Patriot Day: September 11, 2014
In 2012, President Barack Obama made a proclamation declaring September 11 Patriot Day and National Day of Service and Remembrance.
In part, it reads:
On September 11, 2001, a bright autumn day was darkened by the worst attack on the American people in our history. Thousands of innocent men, women, and children perished when mighty towers collapsed in the heart of New York City and wreckage burned in Pennsylvania and at the Pentagon. They were family and friends, service members and first responders — and the tragedy of their loss left pain that will never fade and scars our country will never forget.
More than a decade later, the world we live in is forever changed. But as we mark the anniversary of September 11, we remember what remains the same: our character as a Nation, our faith in one another, and our legacy as a country strengthened by service and selflessness. In the spirit that moved rescue workers and firefighters to charge into darkness and danger that September morning, we see the same sense of moral responsibility that drove countless Americans to give of themselves in the months that followed. We offered our neighbors a hand and lined up to give blood. Many helped our Nation rebuild and recover long after the dust had settled, donating and volunteering and helping survivors who had borne so much. We were united, and the outpouring of generosity reminded us that, through challenges that have spanned from acts of terrorism to natural disasters, we go forward together as one people.
The rest is here. It’s not that long and since we now have access to information like this I think it’s worth reading at least once.
I’ve written about the World Trade Center attacks of September 11, 2001 multiple times here. I’ve also written the attacks into storylines in a couple of books. In this one particular post, I showed a photo of mail that had been held back from me for months…and from other people where I live…because of the anthrax scares that threatened the post office in Princeton, NJ. I kept that mail, unopened, in a sealed plastic bag because I thought it would always be a reminder of how much our lives changed after that awful day. At the time, I was in New Jersey and lost all communication to New York City and couldn’t contact family or friends to see where they were. It’s a feeling I hope I never have to experience again. Oddly enough, I finally did get through with my cell phone that same afternoon and cell phones weren’t even that great back then.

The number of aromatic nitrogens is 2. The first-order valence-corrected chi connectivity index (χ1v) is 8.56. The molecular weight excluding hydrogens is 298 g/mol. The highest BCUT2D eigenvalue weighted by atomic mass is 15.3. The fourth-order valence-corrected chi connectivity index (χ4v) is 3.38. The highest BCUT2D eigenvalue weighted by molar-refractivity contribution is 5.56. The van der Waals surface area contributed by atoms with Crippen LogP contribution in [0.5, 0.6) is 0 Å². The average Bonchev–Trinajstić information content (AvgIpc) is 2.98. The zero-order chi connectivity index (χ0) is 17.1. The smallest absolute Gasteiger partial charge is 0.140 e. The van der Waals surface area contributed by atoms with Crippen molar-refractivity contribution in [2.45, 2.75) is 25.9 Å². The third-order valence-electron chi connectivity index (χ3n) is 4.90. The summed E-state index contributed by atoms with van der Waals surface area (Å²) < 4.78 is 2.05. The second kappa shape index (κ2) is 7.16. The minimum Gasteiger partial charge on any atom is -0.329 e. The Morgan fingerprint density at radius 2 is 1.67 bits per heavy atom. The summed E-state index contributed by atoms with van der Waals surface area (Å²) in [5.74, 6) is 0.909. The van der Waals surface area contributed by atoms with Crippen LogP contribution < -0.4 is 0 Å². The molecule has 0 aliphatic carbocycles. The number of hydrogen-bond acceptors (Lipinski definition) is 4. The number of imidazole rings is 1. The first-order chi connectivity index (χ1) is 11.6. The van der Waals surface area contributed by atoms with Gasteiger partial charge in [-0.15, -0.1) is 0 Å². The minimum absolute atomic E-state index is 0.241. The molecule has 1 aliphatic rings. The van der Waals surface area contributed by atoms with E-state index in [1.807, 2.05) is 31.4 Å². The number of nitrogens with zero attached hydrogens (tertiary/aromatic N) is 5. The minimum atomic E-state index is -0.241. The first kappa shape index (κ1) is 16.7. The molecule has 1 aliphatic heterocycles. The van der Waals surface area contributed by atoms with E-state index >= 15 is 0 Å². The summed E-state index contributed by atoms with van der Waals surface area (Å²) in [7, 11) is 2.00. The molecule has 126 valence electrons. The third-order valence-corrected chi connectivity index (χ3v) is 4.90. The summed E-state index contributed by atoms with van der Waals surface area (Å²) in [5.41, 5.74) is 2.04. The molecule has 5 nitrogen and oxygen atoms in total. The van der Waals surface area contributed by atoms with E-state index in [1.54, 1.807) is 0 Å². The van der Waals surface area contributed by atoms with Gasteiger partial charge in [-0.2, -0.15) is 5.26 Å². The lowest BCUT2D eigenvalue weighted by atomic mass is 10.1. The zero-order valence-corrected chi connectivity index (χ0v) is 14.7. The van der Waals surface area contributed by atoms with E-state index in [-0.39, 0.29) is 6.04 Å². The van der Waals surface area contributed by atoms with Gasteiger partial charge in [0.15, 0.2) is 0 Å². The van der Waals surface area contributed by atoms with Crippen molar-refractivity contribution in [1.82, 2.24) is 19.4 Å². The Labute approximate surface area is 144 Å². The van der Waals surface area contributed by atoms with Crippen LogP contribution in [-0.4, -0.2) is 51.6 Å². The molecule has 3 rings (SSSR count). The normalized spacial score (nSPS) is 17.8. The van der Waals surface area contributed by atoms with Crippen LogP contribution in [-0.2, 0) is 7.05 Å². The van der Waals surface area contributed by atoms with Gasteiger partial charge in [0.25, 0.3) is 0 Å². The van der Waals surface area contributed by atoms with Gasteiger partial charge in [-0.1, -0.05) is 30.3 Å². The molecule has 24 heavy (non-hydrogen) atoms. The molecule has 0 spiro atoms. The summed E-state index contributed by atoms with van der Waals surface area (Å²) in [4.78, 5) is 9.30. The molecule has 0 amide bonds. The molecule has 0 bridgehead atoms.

It’s been said that after the sinking of the Titanic the world changed, too. Many consider that the end of the Edwardian Era. There’s debate over that and I’m not weighing in on it here. But I do think the attacks on September 11, 2001 took us from a more innocent time and brought us all into a new era of caution that hasn’t yet been named. It will be interesting to see how these attacks are handled in future years as people reflect on that day in 2001. I have nieces and nephews who weren’t even alive yet and I’m not sure they’ll ever understand the impact it had on those of us who lived through it all that day, and all the days that followed.